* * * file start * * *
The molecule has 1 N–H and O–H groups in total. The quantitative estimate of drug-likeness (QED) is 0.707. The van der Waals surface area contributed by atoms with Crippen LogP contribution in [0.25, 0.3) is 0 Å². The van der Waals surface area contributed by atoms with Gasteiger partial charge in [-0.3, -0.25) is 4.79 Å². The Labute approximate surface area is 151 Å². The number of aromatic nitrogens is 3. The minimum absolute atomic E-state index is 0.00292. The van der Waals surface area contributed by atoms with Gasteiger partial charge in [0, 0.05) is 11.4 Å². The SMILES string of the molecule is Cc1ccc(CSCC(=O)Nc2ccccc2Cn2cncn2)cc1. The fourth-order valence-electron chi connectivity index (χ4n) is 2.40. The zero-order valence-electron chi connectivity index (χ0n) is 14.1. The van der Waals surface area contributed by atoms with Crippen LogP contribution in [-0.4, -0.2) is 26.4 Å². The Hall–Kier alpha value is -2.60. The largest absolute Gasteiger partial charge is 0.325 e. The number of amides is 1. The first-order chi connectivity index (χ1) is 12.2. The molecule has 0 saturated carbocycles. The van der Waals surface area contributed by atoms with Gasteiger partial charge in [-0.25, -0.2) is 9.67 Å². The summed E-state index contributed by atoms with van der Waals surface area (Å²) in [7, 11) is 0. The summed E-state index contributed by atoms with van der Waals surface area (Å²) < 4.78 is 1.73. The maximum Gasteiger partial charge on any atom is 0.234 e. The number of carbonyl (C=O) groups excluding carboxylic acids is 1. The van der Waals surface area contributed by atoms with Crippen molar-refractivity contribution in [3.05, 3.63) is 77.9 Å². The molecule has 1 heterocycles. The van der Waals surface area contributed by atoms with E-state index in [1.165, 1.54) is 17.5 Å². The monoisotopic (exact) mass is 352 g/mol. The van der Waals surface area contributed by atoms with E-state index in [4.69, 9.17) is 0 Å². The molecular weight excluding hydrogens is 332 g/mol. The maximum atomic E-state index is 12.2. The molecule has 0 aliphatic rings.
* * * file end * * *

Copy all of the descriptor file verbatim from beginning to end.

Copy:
The molecule has 1 N–H and O–H groups in total. The quantitative estimate of drug-likeness (QED) is 0.707. The van der Waals surface area contributed by atoms with Crippen LogP contribution in [0.25, 0.3) is 0 Å². The van der Waals surface area contributed by atoms with Gasteiger partial charge in [-0.3, -0.25) is 4.79 Å². The Labute approximate surface area is 151 Å². The number of aromatic nitrogens is 3. The minimum absolute atomic E-state index is 0.00292. The van der Waals surface area contributed by atoms with Gasteiger partial charge in [0, 0.05) is 11.4 Å². The SMILES string of the molecule is Cc1ccc(CSCC(=O)Nc2ccccc2Cn2cncn2)cc1. The fourth-order valence-electron chi connectivity index (χ4n) is 2.40. The zero-order valence-electron chi connectivity index (χ0n) is 14.1. The van der Waals surface area contributed by atoms with Crippen LogP contribution in [-0.4, -0.2) is 26.4 Å². The Hall–Kier alpha value is -2.60. The largest absolute Gasteiger partial charge is 0.325 e. The number of amides is 1. The first-order chi connectivity index (χ1) is 12.2. The molecule has 0 saturated carbocycles. The van der Waals surface area contributed by atoms with Gasteiger partial charge in [-0.25, -0.2) is 9.67 Å². The summed E-state index contributed by atoms with van der Waals surface area (Å²) in [7, 11) is 0. The summed E-state index contributed by atoms with van der Waals surface area (Å²) < 4.78 is 1.73. The maximum Gasteiger partial charge on any atom is 0.234 e. The number of carbonyl (C=O) groups excluding carboxylic acids is 1. The van der Waals surface area contributed by atoms with Crippen molar-refractivity contribution in [3.05, 3.63) is 77.9 Å². The molecule has 1 heterocycles. The van der Waals surface area contributed by atoms with E-state index in [1.165, 1.54) is 17.5 Å². The monoisotopic (exact) mass is 352 g/mol. The van der Waals surface area contributed by atoms with E-state index in [4.69, 9.17) is 0 Å². The molecular weight excluding hydrogens is 332 g/mol. The maximum atomic E-state index is 12.2. The molecule has 0 aliphatic rings.